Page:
The 1994 Tribal Scholars Program provides needed scholarship funds for students studying to become registered dietitian nutritionists or join other professions in the field of food and nutrition. In addition, Extension Programs at 1994 institutions provide education, training and other community services that cost-effectively improve health. Because scholarship recipients interested in becoming registered dietitian nutritionists are part of the same native populations they will eventually work with, many experts believe these native populations would be more inclined to listen to health advice.7
Diabetes prevention remains a particular focus of 1994 institutions, with some institutions such as United Tribes Technical College in North Dakota creating culturally competent resources such as their "Diabetes Education Center that provides theory and practice in wellness, food science, food safety, and community nutrition."8 United Tribes Technical College is also preventing "food-borne illnesses, reducing health costs, increasing worker productivity, and building stronger communities. A study that included North Dakota found an $8.82 return on every $1 invested in nutrition education."9 "Sisseton Wahpeton College has integrated education, extension, and research projects into a nutrition and dietetics program. The extension component delivers training to 8 to 13 year-old youth in basic nutrition, horticulture, food preservation, and food safety."10
The Academy sincerely appreciates the opportunity to support the 1994 Tribal Scholars Program, which will help improve the health status of the American Indian and Alaska Native (AI/AN) people by providing culturally competent health care and preventive health services. Please contact either Jeanne Blankenship by telephone at 312/899-1730 or by email at firstname.lastname@example.org or Pepin Tuma by telephone at 202/775-8277, ext. 6001 or by email at email@example.com with any questions or requests for additional information.
Jeanne Blankenship, MS, RDN
Policy Initiatives and Advocacy
Academy of Nutrition and Dietetics
Pepin Andrew Tuma, Esq.
Government & Regulatory Affairs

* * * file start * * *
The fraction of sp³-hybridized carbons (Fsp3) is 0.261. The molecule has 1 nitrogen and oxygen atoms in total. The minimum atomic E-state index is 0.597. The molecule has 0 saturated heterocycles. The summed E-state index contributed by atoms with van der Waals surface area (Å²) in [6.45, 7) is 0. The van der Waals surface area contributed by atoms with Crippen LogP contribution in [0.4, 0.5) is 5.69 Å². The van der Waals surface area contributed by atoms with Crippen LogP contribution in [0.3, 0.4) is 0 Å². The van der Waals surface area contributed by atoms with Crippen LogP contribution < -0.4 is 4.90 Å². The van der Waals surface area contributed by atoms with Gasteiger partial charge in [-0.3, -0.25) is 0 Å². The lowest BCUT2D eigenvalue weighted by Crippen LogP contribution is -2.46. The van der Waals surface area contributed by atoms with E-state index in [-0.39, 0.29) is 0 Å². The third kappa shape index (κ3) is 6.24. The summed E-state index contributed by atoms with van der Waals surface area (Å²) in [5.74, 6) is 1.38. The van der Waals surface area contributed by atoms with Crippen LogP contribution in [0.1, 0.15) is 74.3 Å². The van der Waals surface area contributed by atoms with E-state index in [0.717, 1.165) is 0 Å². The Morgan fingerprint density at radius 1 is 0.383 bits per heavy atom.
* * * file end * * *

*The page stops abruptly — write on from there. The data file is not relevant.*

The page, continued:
Academy of Nutrition and Dietetics
1 The Academy recently approved the optional use of the credential "registered dietitian nutritionist (RDN)" by "registered dietitians (RDs)" to more accurately convey who they are and what they do as the nation's food and nutrition experts. The RD and RDN credentials have identical meanings and legal trademark definitions.
2 "Addressing Child Hunger and Obesity in Indian Country: Report to Congress" Mathematica Policy Research. January 12, 2012. Accessed June 22, 2016. (Internal citations omitted.)
3 "Addressing Child Hunger and Obesity in Indian Country: Report to Congress" Mathematica Policy Research. January 12, 2012. Accessed June 22, 2016. (Internal citations omitted.)
4 Goetz, G. (2012, March 5) Nutrition a Pressing Concern for American Indians. Food Safety News.
5 "American Indian/Alaska Native Profile" The Office of Minority Health. September 17, 2012. Accessed June 22, 2016.
6 Kovacs, E and Ip, M. Address Health Disparities in American Indians — Cultivating Traditions and Promoting Nutrition Can Make a Difference. Today's Dietitian. Vol. 13 No. 6 P. 36.
8 Phillips, J. A Tribal College Land Grant Perspective: Changing the Conversation. Accessed June 22, 2016.
9 1994s Extension. Association of Public and Land-Grant Universities (February 2012). Accessed June 22, 2016.
10 Phillips, J. A Tribal College Land Grant Perspective: Changing the Conversation. Accessed June 22, 2016.